By Jon Funabiki
Even San Franciscans accustomed to hearing complaints about soaring housing costs were taken aback when Fiona Gray declared that she might be forced to leave the city.
She is, after all, a cheery-faced Mission High School student still living at home with her parents.
Sitting at a dinner table with her father, James Gray, and other Bay Area residents, Fiona was glum about what the present crisis in housing spells for her future. Many classmates are homeless and depend on free school meals. Homelessness, in effect, had become “normalized” at Mission High, she explained.
“I’m certainly scared about going into the world—and that shouldn’t be a worry for me,” she lamented to her tablemates. “The housing crisis has gotten so bad that it’s affecting all of our lives.”
Fiona was among 44 people who showed up for a dinner sponsored by San Francisco Public Press, which joined other Bay Area news organizations in hosting “On the Table” conversations, an initiative sponsored by Silicon Valley Community Foundation. The foundation recruited volunteers throughout the Bay Area to hold mealtime conversations. Renaissance Journalism liked the idea and we urged news organizations to participate. The idea was to give residents and reporters a chance to exchange thoughts about the housing crisis.
Renaissance Journalism colleague Valerie Bush and I were able to sit in on the San Francisco Press event, which featured salad and enchiladas served at the Impact Hub in the Mission District on Wednesday evening, Nov. 15. Earlier in the day, we joined a two-table Chinese lunch sponsored by KALW Public Radio staffers for residents of the Excelsior District. Two days earlier, we held our own On the Table event for about 50 journalism students at a potluck of sushi, gyoza, homemade brownies and other snacks at San Francisco State University, where I teach.
Everyone involved—journalists, residents, students—seemed to get a lot out of the conversations. By sharing thoughts and concerns, we learned that the housing pressures are affecting people in many profound ways, and that they generate feelings of apprehension and anxiety like the ones expressed by Fiona. At San Francisco State, the students said that the struggle to find apartments made them appreciate the value of “home” and the sacrifices made by their parents to keep a roof over their heads. One student said she texted her mother afterwards to say thank you.
At the KALW lunch, which was held at Henry’s Hunan, a neighborhood hangout, residents said that they were proud that the Excelsior was known as a place where working-class families could establish a “home” that might serve generations. But today’s families are threatened because gentrification is pushing up housing prices and driving developers to turn existing buildings into luxury apartments. These pressures also impact small shops and businesses, and some wondered if Henry’s Hunan might someday be pushed out.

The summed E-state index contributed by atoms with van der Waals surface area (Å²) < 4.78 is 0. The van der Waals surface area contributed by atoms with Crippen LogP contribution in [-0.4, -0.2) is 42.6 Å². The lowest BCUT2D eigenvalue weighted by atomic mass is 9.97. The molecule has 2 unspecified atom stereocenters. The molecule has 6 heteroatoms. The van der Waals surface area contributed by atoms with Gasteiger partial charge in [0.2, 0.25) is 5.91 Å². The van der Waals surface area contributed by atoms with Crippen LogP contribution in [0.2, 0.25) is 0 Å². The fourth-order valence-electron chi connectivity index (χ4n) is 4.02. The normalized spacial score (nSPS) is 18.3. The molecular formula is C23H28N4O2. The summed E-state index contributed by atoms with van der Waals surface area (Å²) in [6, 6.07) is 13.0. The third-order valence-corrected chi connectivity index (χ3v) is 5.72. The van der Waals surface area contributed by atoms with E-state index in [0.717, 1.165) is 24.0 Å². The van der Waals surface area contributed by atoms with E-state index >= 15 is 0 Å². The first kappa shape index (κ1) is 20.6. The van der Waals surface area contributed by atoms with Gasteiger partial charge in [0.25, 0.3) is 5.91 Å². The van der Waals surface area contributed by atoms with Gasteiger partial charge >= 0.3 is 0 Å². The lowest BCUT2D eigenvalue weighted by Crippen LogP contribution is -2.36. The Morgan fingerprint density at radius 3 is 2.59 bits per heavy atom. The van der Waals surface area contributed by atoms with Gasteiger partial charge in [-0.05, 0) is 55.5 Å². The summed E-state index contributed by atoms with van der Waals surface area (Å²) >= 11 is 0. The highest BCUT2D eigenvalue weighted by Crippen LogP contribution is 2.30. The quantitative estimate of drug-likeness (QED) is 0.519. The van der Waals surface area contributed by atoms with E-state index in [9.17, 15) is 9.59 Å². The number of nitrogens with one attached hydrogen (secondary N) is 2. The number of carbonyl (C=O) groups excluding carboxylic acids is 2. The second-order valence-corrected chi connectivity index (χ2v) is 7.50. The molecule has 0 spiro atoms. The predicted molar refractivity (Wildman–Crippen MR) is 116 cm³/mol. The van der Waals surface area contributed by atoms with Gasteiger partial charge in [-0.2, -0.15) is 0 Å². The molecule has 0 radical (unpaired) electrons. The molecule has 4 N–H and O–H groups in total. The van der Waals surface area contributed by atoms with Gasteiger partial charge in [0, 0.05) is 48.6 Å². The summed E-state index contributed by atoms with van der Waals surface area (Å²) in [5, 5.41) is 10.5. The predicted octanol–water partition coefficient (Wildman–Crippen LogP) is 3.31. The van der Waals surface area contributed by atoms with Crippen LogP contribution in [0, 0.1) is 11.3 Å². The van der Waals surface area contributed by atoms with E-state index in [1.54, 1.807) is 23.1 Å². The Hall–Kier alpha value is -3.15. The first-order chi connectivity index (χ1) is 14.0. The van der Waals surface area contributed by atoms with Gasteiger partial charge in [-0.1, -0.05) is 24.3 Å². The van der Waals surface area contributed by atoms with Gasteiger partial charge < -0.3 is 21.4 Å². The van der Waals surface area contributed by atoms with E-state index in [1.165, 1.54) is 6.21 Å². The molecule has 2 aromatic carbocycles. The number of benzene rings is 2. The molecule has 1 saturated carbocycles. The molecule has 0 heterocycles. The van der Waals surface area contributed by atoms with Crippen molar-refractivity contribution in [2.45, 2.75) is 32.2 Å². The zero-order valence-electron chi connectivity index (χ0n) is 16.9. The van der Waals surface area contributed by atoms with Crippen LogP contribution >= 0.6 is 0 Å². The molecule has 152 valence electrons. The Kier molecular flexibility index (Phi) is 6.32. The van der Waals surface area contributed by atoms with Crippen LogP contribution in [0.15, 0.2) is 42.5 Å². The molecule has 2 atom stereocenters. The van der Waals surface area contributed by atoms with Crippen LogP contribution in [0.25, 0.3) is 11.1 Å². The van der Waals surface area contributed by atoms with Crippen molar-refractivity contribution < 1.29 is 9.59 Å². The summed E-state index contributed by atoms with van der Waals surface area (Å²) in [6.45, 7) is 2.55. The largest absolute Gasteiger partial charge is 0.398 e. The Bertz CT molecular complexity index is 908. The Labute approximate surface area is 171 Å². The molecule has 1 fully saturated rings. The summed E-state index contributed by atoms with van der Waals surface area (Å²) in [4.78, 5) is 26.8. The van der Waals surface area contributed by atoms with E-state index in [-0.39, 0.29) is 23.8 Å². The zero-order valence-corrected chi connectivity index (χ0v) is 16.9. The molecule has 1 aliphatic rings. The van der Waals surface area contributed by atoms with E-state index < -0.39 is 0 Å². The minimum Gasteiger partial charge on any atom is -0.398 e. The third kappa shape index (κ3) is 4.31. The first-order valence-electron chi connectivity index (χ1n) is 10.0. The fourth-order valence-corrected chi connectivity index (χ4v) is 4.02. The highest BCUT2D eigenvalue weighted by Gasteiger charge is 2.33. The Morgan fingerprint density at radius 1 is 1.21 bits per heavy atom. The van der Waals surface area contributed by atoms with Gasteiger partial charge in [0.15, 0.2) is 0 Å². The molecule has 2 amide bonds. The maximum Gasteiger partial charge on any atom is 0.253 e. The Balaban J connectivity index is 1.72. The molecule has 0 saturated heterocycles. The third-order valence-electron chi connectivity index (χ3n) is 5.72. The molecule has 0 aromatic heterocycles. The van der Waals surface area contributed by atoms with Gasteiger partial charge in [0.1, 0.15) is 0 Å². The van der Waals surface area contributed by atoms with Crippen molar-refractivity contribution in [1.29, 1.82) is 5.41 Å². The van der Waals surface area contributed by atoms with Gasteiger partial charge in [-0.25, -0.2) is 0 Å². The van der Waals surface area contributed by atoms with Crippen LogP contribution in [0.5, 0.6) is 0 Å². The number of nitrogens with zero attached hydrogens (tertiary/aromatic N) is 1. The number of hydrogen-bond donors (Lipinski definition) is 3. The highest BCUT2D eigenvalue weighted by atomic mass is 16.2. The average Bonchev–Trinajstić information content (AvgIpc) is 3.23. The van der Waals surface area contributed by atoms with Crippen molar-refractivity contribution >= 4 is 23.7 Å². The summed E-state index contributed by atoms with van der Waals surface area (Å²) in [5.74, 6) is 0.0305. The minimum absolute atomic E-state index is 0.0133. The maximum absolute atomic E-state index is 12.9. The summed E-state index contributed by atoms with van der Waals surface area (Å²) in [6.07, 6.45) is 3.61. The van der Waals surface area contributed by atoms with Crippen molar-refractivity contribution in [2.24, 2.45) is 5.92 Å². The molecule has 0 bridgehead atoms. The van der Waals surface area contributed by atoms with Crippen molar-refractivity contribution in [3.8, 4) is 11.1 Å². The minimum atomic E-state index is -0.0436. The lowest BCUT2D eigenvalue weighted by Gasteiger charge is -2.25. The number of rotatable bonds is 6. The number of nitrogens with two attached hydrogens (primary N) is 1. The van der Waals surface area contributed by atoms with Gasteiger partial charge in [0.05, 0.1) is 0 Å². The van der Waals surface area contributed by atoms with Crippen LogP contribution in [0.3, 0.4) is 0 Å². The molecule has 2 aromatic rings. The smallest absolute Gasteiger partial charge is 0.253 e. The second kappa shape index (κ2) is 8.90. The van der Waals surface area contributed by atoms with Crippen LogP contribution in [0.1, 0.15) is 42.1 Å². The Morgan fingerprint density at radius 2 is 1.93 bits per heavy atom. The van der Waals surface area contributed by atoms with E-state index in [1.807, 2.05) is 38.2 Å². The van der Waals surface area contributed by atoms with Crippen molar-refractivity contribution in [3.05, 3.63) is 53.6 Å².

At the San Francisco Public Press dinner, my tablemates ticked through many of the factors that are contributing to the housing squeeze that has pushed the monthly rent for a typical one-bedroom apartment beyond $3,300. Of course, we all realized that the city’s tech boom has drawn in thousands of new, well-paid workers seeking San Francisco’s good life. But other, somewhat invisible factors also are at play. One is California Proposition 13, the 1978 anti-property tax initiative that essentially rewards longtime homeowners, but penalizes new homebuyers. Another is the ability of any resident or organization to stymie new housing developments by lodging protests with city and state agencies. And, some Bay Area cities don’t want new housing developments because it means that more schools, roads and other public services will be needed. Instead, these cities want retail or commercial developments that generate tax dollars and expect neighboring cities to supply the housing.
For some, the situation seemed dire, if not hopeless. An attorney who advocates for the homeless in San Francisco confided that even she felt threatened. “I don’t have any savings,” she said. “I’m one emergency from becoming homeless myself.”
Faced with the reality of a complex problem, my tablemates tried to come up with some positive things that we could to do to alleviate the crisis. Here are some of the more interesting ideas, ranging from the personal to the political:
1. Don’t ignore people who are homeless; offer them assistance. This will help you develop empathy and realize the magnitude of the problem of homelessness.
2. Pressure city and state agencies to adopt a temporary, stopgap planning measure that would streamline the approval process for new housing if developers significantly increase the number of affordable housing units. Even if the plan was only temporary, it could offer much-needed relief to working class families.
3. Persuade San Francisco’s civil grand jury to investigate the causes and solutions to the housing crisis. The findings of such an investigation might stimulate the city’s leaders and voters to take action.
4. Become better informed about housing issues and vote for elected officials who will work on legislation and policies that can have a real impact. One tangible result of the On the Table conversation is that it could shock residents to engage in politics.
While none of these ideas will entirely solve the Bay Area’s housing crisis, it seemed hopeful that a group of strangers, over the time it takes to enjoy delicious enchiladas for dinner, was able to come up with a list of action steps.